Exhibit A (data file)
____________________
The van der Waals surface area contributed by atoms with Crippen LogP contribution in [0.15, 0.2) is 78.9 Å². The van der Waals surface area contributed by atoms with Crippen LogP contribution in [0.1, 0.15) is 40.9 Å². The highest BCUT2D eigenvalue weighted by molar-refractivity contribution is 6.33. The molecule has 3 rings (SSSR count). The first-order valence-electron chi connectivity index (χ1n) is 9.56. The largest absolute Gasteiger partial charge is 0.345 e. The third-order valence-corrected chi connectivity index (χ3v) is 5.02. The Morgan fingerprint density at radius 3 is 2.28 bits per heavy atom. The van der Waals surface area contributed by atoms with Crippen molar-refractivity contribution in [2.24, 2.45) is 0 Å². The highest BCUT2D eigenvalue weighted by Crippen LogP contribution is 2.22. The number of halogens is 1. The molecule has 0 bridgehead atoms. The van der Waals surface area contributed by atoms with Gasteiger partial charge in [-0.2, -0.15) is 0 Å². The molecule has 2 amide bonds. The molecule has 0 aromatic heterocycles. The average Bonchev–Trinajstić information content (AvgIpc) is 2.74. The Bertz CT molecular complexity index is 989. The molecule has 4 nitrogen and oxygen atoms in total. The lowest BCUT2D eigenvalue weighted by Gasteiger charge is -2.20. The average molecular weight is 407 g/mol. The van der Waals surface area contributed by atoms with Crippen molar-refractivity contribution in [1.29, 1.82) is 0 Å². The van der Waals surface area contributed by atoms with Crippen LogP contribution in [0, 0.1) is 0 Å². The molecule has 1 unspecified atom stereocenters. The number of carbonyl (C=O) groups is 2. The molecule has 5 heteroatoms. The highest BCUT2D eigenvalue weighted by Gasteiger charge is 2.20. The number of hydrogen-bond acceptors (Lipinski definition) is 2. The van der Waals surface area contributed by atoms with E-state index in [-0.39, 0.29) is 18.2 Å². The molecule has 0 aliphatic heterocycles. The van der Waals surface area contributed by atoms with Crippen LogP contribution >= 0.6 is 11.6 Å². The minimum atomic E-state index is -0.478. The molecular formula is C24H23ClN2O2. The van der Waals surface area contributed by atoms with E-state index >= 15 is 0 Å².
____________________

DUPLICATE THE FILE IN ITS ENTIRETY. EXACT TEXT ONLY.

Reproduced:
The van der Waals surface area contributed by atoms with Crippen LogP contribution in [0.15, 0.2) is 78.9 Å². The van der Waals surface area contributed by atoms with Crippen LogP contribution in [0.1, 0.15) is 40.9 Å². The highest BCUT2D eigenvalue weighted by molar-refractivity contribution is 6.33. The molecule has 3 rings (SSSR count). The first-order valence-electron chi connectivity index (χ1n) is 9.56. The largest absolute Gasteiger partial charge is 0.345 e. The third-order valence-corrected chi connectivity index (χ3v) is 5.02. The Morgan fingerprint density at radius 3 is 2.28 bits per heavy atom. The van der Waals surface area contributed by atoms with Crippen molar-refractivity contribution in [2.24, 2.45) is 0 Å². The highest BCUT2D eigenvalue weighted by Crippen LogP contribution is 2.22. The number of halogens is 1. The molecule has 0 bridgehead atoms. The van der Waals surface area contributed by atoms with Gasteiger partial charge in [-0.2, -0.15) is 0 Å². The molecule has 2 amide bonds. The molecule has 0 aromatic heterocycles. The average Bonchev–Trinajstić information content (AvgIpc) is 2.74. The Bertz CT molecular complexity index is 989. The molecule has 4 nitrogen and oxygen atoms in total. The lowest BCUT2D eigenvalue weighted by Gasteiger charge is -2.20. The average molecular weight is 407 g/mol. The van der Waals surface area contributed by atoms with Crippen molar-refractivity contribution in [1.29, 1.82) is 0 Å². The van der Waals surface area contributed by atoms with Crippen LogP contribution in [0, 0.1) is 0 Å². The molecule has 1 unspecified atom stereocenters. The number of carbonyl (C=O) groups is 2. The molecule has 5 heteroatoms. The highest BCUT2D eigenvalue weighted by Gasteiger charge is 2.20. The number of hydrogen-bond acceptors (Lipinski definition) is 2. The van der Waals surface area contributed by atoms with E-state index in [-0.39, 0.29) is 18.2 Å². The molecule has 0 aliphatic heterocycles. The van der Waals surface area contributed by atoms with Crippen LogP contribution >= 0.6 is 11.6 Å². The minimum atomic E-state index is -0.478. The molecular formula is C24H23ClN2O2. The van der Waals surface area contributed by atoms with E-state index >= 15 is 0 Å².